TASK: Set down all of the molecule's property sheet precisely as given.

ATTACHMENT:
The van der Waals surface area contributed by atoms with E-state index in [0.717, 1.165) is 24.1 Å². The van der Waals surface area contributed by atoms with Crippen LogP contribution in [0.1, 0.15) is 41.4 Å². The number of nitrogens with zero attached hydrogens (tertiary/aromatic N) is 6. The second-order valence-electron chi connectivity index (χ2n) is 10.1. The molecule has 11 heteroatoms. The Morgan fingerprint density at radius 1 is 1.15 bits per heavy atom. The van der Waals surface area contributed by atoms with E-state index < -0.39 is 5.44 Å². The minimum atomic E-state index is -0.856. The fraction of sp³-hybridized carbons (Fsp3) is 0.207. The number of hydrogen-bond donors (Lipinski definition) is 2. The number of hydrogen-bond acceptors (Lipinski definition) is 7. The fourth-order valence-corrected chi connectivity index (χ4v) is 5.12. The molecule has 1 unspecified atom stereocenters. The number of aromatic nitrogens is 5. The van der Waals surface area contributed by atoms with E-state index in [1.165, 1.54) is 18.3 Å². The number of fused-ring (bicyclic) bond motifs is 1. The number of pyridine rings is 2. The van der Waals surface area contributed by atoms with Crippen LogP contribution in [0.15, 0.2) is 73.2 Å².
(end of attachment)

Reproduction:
The van der Waals surface area contributed by atoms with E-state index in [0.717, 1.165) is 24.1 Å². The van der Waals surface area contributed by atoms with Crippen LogP contribution in [0.1, 0.15) is 41.4 Å². The number of nitrogens with zero attached hydrogens (tertiary/aromatic N) is 6. The second-order valence-electron chi connectivity index (χ2n) is 10.1. The molecule has 11 heteroatoms. The Morgan fingerprint density at radius 1 is 1.15 bits per heavy atom. The van der Waals surface area contributed by atoms with E-state index < -0.39 is 5.44 Å². The minimum atomic E-state index is -0.856. The fraction of sp³-hybridized carbons (Fsp3) is 0.207. The number of hydrogen-bond donors (Lipinski definition) is 2. The number of hydrogen-bond acceptors (Lipinski definition) is 7. The fourth-order valence-corrected chi connectivity index (χ4v) is 5.12. The molecule has 1 unspecified atom stereocenters. The number of aromatic nitrogens is 5. The van der Waals surface area contributed by atoms with E-state index in [1.165, 1.54) is 18.3 Å². The number of fused-ring (bicyclic) bond motifs is 1. The number of pyridine rings is 2. The van der Waals surface area contributed by atoms with Crippen LogP contribution in [0.15, 0.2) is 73.2 Å².